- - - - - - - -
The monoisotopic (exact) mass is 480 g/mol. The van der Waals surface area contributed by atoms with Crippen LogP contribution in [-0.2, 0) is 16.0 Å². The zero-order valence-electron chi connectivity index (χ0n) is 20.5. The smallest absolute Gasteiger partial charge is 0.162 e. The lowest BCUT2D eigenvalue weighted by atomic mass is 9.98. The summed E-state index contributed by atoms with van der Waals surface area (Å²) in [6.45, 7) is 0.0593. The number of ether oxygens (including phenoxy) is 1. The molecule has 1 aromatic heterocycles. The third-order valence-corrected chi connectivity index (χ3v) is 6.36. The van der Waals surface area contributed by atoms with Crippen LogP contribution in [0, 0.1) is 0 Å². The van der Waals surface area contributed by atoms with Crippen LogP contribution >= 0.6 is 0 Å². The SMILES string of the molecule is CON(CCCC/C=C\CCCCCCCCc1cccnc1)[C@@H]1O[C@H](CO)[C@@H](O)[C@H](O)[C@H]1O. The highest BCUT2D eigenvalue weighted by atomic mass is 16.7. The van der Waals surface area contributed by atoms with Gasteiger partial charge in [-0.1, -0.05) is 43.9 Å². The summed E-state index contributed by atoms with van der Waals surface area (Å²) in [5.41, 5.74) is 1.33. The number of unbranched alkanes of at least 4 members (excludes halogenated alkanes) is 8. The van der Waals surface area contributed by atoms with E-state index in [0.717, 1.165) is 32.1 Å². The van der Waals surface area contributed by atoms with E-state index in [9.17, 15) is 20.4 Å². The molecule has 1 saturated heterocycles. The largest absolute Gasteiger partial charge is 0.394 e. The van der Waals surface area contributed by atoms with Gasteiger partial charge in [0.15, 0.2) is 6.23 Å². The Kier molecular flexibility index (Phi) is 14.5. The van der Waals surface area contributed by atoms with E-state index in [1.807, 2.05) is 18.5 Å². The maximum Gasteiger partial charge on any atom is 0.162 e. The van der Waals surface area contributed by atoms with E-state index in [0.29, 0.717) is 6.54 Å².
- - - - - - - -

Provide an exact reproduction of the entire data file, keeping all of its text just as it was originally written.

The monoisotopic (exact) mass is 480 g/mol. The van der Waals surface area contributed by atoms with Crippen LogP contribution in [-0.2, 0) is 16.0 Å². The zero-order valence-electron chi connectivity index (χ0n) is 20.5. The smallest absolute Gasteiger partial charge is 0.162 e. The lowest BCUT2D eigenvalue weighted by atomic mass is 9.98. The summed E-state index contributed by atoms with van der Waals surface area (Å²) in [6.45, 7) is 0.0593. The number of ether oxygens (including phenoxy) is 1. The molecule has 1 aromatic heterocycles. The third-order valence-corrected chi connectivity index (χ3v) is 6.36. The van der Waals surface area contributed by atoms with Crippen LogP contribution in [0, 0.1) is 0 Å². The van der Waals surface area contributed by atoms with Crippen LogP contribution >= 0.6 is 0 Å². The SMILES string of the molecule is CON(CCCC/C=C\CCCCCCCCc1cccnc1)[C@@H]1O[C@H](CO)[C@@H](O)[C@H](O)[C@H]1O. The highest BCUT2D eigenvalue weighted by atomic mass is 16.7. The van der Waals surface area contributed by atoms with Gasteiger partial charge in [-0.1, -0.05) is 43.9 Å². The summed E-state index contributed by atoms with van der Waals surface area (Å²) in [5.41, 5.74) is 1.33. The number of unbranched alkanes of at least 4 members (excludes halogenated alkanes) is 8. The van der Waals surface area contributed by atoms with E-state index in [0.717, 1.165) is 32.1 Å². The van der Waals surface area contributed by atoms with E-state index in [9.17, 15) is 20.4 Å². The molecule has 1 saturated heterocycles. The largest absolute Gasteiger partial charge is 0.394 e. The van der Waals surface area contributed by atoms with Gasteiger partial charge in [0.15, 0.2) is 6.23 Å². The Kier molecular flexibility index (Phi) is 14.5. The van der Waals surface area contributed by atoms with E-state index in [1.807, 2.05) is 18.5 Å². The maximum Gasteiger partial charge on any atom is 0.162 e. The van der Waals surface area contributed by atoms with E-state index in [0.29, 0.717) is 6.54 Å².